[0093]
Furthermore, if linear interpolation is performed on an internal area specified by the vertex of each sectioned area when image information is transferred from the flat buffer 44 to the circular frame buffer 50, then the function of hardware for performing the texture mapping process can be used, thereby shortening the processing time (transfer time) and reducing the necessary cost.

[0094]
(2) When Only the Projection Position is Deviated From the Sphere Center of the Spherical Screen 4

[0095]
In the explanation above, the eyepoint location P_{e }and the projection position P_{r }match the sphere center of the spherical screen 4. However, it is practically hard to realize such positional relationship. When the actual geometric arrangement is considered, it is desirable that the eyepoint location of the player is set near the sphere center of the spherical screen 4 to allow the player to view a highly realistic game image using the spherical screen 4. Therefore, in this case, it is necessary to set the projection position P_{r }off the sphere center of the spherical screen 4.

[0096]
[0096]FIG. 11 shows an outline of a coordinate converting process performed when the projection position is changed from the sphere center position of the spherical screen 4. The coordinate axis shown in FIG. 11 is the same as that shown in FIG. 10. The projection position P_{r }(x_{r}, y_{r}, z_{r}) is set in a predetermined position (for example, above the head of the player, etc.) other than the sphere center of the spherical screen 4. Since the origin of the circular frame buffer 50 corresponds to the projection position P_{r}, the origin is set as O′ to distinguish it from the display of the coordinate axis (FIG. 9) in the case (1) above, and the axis in the horizontal direction is set as an x′ axis while the axis in the vertical direction is set as a y′ axis.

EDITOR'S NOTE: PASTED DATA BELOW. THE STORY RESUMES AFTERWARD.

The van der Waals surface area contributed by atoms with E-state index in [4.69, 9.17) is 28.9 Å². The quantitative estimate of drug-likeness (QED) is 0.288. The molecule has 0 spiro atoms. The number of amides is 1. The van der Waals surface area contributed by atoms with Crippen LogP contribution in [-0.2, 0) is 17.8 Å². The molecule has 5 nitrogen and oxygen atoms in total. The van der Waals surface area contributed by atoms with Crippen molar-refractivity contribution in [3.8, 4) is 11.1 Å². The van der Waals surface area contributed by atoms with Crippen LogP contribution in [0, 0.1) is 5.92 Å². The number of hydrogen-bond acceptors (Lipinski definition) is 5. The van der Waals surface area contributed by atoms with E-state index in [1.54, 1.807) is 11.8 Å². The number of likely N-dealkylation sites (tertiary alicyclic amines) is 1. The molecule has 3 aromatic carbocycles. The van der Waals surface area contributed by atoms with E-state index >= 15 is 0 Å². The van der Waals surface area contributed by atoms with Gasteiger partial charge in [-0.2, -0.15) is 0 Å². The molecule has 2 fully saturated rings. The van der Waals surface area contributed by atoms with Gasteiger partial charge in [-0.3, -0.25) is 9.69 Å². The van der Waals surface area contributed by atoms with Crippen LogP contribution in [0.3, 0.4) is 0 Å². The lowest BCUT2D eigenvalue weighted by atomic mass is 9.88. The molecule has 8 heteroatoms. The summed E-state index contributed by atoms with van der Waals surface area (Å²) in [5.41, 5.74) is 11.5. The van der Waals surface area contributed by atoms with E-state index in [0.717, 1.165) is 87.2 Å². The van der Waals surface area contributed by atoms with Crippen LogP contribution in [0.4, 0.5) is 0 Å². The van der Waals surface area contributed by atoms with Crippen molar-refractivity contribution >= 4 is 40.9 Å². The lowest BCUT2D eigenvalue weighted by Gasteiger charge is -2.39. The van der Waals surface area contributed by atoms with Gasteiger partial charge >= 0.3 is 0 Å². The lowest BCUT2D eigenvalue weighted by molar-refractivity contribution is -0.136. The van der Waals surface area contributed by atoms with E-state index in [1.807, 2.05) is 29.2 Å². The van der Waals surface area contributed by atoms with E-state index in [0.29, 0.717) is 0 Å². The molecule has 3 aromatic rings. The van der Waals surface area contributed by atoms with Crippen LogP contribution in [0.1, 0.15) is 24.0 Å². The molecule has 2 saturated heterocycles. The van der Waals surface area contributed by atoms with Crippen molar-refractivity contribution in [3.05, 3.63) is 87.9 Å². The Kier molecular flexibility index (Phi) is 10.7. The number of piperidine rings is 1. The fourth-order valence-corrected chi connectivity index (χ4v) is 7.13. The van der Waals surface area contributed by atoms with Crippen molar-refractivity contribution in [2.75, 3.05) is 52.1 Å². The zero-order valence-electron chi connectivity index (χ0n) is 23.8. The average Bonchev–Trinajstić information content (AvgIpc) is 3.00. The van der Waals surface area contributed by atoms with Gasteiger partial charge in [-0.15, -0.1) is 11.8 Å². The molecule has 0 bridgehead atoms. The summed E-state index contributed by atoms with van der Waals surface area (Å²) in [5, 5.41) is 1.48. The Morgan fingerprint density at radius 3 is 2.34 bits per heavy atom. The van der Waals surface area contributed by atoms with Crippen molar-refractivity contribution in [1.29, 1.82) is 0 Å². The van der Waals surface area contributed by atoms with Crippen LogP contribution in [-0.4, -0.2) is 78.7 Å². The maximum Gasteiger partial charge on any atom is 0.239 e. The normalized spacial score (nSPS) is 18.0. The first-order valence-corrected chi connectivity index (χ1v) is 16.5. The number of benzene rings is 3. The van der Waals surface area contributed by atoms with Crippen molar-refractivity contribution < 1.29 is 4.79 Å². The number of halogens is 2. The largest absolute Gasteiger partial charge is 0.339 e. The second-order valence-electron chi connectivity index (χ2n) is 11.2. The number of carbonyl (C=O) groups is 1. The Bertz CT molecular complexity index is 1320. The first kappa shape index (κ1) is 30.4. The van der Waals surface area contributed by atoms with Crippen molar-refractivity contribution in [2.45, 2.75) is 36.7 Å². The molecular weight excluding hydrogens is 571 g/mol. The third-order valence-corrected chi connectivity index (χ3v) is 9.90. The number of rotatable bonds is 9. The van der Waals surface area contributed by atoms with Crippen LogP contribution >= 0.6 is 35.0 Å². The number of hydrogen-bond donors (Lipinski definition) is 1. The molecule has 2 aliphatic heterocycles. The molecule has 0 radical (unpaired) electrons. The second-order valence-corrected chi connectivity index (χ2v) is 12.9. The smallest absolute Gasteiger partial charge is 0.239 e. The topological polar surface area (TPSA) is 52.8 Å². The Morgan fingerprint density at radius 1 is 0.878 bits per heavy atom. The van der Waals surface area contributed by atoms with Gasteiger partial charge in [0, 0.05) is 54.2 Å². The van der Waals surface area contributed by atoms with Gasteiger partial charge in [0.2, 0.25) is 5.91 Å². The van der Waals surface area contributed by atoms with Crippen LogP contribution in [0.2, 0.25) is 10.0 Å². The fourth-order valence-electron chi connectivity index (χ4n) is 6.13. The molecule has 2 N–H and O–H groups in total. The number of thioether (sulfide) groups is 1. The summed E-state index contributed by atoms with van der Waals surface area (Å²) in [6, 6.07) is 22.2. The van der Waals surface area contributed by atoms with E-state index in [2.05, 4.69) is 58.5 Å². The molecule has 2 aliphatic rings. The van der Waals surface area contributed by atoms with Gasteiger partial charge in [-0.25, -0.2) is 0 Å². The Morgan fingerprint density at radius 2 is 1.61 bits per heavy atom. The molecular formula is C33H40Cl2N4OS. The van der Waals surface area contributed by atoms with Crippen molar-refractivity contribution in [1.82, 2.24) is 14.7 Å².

[0097]
As explained in (1) above, when the eyepoint location P_{e }matches the position of the origin O corresponding to the sphere center of the spherical screen 4, the point P_{p }(x_{p}, y_{p}, z_{p}) in the game space appears as the point P_{d }(x_{d}, y_{d}, z_{d}) on the projection surfaces. That is, if the point is projected from an arbitrary projection position P_{r }onto the point P_{d }(x_{d}, y_{d}, z_{d}) on the spherical screen 4, the point is recognized as the point P_{p }(x_{p}, y_{p}, z_{p}) in the game space from the eyepoint location P_{e}.

[0098]